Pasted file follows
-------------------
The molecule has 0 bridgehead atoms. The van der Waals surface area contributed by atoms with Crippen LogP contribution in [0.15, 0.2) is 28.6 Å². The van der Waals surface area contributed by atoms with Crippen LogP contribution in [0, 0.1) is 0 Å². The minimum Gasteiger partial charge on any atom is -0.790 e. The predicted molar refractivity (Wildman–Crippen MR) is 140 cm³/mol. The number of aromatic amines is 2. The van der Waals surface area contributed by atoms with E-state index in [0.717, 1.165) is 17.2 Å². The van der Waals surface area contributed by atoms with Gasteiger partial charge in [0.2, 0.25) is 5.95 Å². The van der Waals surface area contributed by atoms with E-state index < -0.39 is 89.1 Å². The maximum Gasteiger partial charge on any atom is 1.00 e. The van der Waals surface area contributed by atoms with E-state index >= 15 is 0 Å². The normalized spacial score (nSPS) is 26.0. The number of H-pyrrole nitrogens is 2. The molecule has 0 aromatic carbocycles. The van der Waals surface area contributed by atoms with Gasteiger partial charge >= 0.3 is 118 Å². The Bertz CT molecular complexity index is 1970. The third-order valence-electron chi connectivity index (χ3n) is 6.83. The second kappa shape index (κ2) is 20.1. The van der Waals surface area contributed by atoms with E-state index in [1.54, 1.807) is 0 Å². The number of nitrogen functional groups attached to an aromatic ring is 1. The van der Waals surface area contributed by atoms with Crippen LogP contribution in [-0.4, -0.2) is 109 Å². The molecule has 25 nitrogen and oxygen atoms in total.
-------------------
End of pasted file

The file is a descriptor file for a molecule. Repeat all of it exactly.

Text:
The molecule has 0 bridgehead atoms. The van der Waals surface area contributed by atoms with Crippen LogP contribution in [0.15, 0.2) is 28.6 Å². The van der Waals surface area contributed by atoms with Crippen LogP contribution in [0, 0.1) is 0 Å². The minimum Gasteiger partial charge on any atom is -0.790 e. The predicted molar refractivity (Wildman–Crippen MR) is 140 cm³/mol. The number of aromatic amines is 2. The van der Waals surface area contributed by atoms with E-state index in [0.717, 1.165) is 17.2 Å². The van der Waals surface area contributed by atoms with Gasteiger partial charge in [0.2, 0.25) is 5.95 Å². The van der Waals surface area contributed by atoms with E-state index < -0.39 is 89.1 Å². The maximum Gasteiger partial charge on any atom is 1.00 e. The van der Waals surface area contributed by atoms with E-state index >= 15 is 0 Å². The normalized spacial score (nSPS) is 26.0. The number of H-pyrrole nitrogens is 2. The molecule has 0 aromatic carbocycles. The van der Waals surface area contributed by atoms with Gasteiger partial charge >= 0.3 is 118 Å². The Bertz CT molecular complexity index is 1970. The third-order valence-electron chi connectivity index (χ3n) is 6.83. The second kappa shape index (κ2) is 20.1. The van der Waals surface area contributed by atoms with E-state index in [1.54, 1.807) is 0 Å². The number of nitrogen functional groups attached to an aromatic ring is 1. The van der Waals surface area contributed by atoms with Crippen LogP contribution in [-0.4, -0.2) is 109 Å². The molecule has 25 nitrogen and oxygen atoms in total.